79 Severe Convective Storm and Tornado Data Collected by RaXPol During the 2017 and 2018 Spring Seasons

Tuesday, 23 October 2018
Stowe & Atrium rooms (Stoweflake Mountain Resort )
Howard B. Bluestein, Univ. of Oklahoma, Norman, OK; and Z. B. Wienhoff, D. W. Reif, and B. L. Cheong

This presentation will highlight the datasets collected during the last two spring field experiments using RaXPol, a mobile, rapid-scan, X-band, polarimetric Doppler radar.

In 2017, data were collected on 12 days in Oklahoma, Kansas, Texas, Wyoming, and Nebraska. Highlights included: three tornadoes in supercells, two of which formed in a cyclic manner; many non-tornadic supercells; bores generated above a gust front/outflow boundary from a severe, multicell storm; large hail on several occasions, including baseball-size – 3 inch diameter hail.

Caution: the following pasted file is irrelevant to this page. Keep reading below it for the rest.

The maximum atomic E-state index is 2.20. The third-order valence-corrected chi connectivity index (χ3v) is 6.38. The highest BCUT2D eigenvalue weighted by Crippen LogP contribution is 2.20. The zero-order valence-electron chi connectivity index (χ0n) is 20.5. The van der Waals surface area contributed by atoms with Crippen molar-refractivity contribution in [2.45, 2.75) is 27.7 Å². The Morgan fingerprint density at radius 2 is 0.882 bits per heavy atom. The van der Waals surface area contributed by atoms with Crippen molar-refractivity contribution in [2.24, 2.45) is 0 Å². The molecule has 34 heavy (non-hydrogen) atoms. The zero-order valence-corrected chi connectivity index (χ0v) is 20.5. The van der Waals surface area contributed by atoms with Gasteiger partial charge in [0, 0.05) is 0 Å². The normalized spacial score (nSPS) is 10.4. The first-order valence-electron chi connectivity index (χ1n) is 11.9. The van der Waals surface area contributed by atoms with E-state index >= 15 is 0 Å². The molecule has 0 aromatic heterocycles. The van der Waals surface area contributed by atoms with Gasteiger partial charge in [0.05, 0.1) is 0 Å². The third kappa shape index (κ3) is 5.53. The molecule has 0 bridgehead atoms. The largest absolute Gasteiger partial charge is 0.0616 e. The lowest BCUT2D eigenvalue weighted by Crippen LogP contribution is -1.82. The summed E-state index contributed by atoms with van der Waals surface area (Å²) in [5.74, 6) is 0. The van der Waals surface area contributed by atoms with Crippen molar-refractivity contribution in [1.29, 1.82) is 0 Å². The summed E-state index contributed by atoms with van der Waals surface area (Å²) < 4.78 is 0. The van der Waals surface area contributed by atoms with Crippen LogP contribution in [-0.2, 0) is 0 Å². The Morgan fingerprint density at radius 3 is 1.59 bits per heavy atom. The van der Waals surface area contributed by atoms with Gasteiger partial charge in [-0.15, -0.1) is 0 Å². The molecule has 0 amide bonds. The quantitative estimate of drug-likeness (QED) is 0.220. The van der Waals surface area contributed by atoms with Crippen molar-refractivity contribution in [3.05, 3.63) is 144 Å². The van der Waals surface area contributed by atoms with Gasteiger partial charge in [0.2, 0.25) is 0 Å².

In 2018, data were collected on 13 days in Oklahoma, Kansas, Wyoming, and South Dakota. Highlights included: the evolution of a tornadic storm from a near first echo/ordinary cell stage through supercell formation and tornadogenesis; the structure of an intense QLCS vortex; the split of a convective storm; supercell evolution including simultaneous time-lapse video documentation; mammatus structure and evolution at the rear of an MCS; and the characteristics of a smoke plume from a forest fire. Doppler spectra were also collected in a tornadic supercell. The 2018 storm season was unusual in that there were no deployments in March or April.

A brief summary of the data collected along with opportunities for research projects will be given.

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